• A disaster affecting a community such as an international incident or war based deaths, which may occur in a distant part of the globe but have an impact on the local community.

These are examples, and by no means an exhaustive list. It’s important to note that individuals within a school may also experience sad and personally significant events, such as a family bereavement. While this is very distressing for the family, and schools should provide appropriate bereavement support for those individuals affected in the school (e.g. siblings), this would not necessarily be defined as a critical incident.

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It’s important to be aware that a critical incident is likely to be traumatic for some people, but not necessarily all within the school community, and that everyone responds to trauma differently. Still, research by Parkinson (1997) has highlighted that some of the typical needs of those affected by critical incidents should include the following:

  • Acknowledging and recognising the impact of the critical incident on individuals within the school community.

  • Gather information to inform an appropriate critical incident response, and make sure you provide accurate and appropriate information to staff, pupils, the family, and community, which will help to reduce the potential for false information or rumours spreading.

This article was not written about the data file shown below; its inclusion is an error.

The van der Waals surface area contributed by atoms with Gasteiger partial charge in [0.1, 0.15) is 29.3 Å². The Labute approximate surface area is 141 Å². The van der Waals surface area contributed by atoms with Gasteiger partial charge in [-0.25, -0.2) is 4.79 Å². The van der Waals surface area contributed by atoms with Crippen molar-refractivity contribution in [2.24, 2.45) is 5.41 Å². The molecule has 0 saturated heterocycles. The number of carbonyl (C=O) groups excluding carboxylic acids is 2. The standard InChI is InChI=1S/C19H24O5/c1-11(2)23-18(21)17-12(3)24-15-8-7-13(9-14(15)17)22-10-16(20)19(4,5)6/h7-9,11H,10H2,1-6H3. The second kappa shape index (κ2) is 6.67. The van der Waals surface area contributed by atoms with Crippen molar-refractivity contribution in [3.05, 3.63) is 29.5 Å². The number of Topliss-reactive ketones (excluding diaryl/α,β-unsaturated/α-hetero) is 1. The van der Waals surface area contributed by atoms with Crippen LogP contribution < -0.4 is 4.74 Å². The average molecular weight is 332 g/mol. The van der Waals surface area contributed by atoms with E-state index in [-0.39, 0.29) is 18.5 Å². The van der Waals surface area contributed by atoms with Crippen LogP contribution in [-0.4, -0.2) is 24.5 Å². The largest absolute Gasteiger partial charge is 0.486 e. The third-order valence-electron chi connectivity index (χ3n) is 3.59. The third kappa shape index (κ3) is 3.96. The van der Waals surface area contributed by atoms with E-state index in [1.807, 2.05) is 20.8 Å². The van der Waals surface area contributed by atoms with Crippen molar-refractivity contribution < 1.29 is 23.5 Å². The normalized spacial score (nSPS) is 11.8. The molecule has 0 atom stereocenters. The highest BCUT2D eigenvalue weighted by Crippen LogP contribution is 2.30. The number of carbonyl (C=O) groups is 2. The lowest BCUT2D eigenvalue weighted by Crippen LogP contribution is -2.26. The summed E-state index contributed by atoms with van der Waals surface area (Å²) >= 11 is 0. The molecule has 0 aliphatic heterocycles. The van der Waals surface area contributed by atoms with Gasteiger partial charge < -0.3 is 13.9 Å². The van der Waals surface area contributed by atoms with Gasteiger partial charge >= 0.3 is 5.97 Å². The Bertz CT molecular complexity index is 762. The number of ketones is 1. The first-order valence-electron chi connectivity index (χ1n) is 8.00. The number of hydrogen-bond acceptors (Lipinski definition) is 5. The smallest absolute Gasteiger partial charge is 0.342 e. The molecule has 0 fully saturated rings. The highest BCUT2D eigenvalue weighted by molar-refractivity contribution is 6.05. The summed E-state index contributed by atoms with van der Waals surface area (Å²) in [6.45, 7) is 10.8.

• For those individuals who wish to talk about how they are feeling or have questions related to the critical incident, opportunities to talk to a trusted person should be made available. For example, young children may have questions related to death in general as they try to make sense of the situation. It is important to respond in a way that is developmentally appropriate, while being honest. For more information on children’s developmental understanding of death, please see the section on Bereavement and Loss.